30 The word בר, Bar, which here signifies son, is also sometimes used to denote pure, as it is in Job 11:4, Psalm 24:4 and 73:1. In this former sense it is a Chaldee word, in the latter it is a Hebrew one. This rendering, of which Calvin disapproves,
is substantially that of the Septuagint, which reads, δραξασθε παιδειας, literally, lay hold upon
instruction. But as the Arabic version of the Psalms, which generally follows the Septuagint, has used here (and in
many other places, where the Septuangint has παιδειας) a word which signifies not only instruction, but good morals, virtue, Street thinks that the authors of the Septuangint,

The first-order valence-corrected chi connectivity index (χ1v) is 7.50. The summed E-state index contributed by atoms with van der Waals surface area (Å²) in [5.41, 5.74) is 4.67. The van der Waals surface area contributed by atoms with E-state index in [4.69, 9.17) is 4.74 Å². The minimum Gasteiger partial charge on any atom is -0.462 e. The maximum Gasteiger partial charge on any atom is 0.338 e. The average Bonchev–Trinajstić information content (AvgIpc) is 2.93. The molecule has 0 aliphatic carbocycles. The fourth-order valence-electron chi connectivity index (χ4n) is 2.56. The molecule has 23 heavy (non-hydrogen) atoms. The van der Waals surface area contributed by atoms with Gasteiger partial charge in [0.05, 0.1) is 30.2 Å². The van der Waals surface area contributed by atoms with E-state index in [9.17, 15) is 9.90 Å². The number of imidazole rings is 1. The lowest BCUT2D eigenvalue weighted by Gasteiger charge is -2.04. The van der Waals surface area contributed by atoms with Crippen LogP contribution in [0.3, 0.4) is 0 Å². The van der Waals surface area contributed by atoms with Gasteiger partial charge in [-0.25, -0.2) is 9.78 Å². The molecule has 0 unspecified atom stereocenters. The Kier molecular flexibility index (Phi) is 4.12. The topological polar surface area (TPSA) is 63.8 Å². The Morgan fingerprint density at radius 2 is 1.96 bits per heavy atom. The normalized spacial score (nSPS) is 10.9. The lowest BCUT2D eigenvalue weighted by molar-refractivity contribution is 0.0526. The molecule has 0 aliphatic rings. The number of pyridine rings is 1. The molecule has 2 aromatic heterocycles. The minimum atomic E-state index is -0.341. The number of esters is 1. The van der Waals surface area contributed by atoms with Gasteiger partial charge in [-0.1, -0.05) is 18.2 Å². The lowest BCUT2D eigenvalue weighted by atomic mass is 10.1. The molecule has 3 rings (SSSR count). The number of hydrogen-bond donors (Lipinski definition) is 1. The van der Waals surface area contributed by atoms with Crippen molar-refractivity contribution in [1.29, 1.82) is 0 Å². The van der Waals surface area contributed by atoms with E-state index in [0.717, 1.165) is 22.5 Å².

meant good morals, or virtue in general, and that they understand בר, Bar, as a general expression for the same thing. The Chaldee, Vulgate, and Ethiopic version, also render בר, Bar,
by a word meaning doctrine or discipline. “This is a remarkable case,” says Dr. Adam Clark, “and especially that in
so pure a piece of Hebrew as this poem is, a Chaldee word should have been found, בר, Bar, instead of בן,
Ben, which adds nothing to the strength of the expression, or the elegance of the poetry. I know that בר, Bar, is also pure Hebrew as well as Chaldee; but it is taken in the former language in the sense of purifying, the versions probably
understood it so here. Embrace that which is pure,
namely, the doctrine of God.
31Pour rendre raison du precedent ascavoir pour quoy c’est qu’ila periront. — Fr.
32Pour n’estre point accablez de la frayeur d’ire de Dieu. — Fr.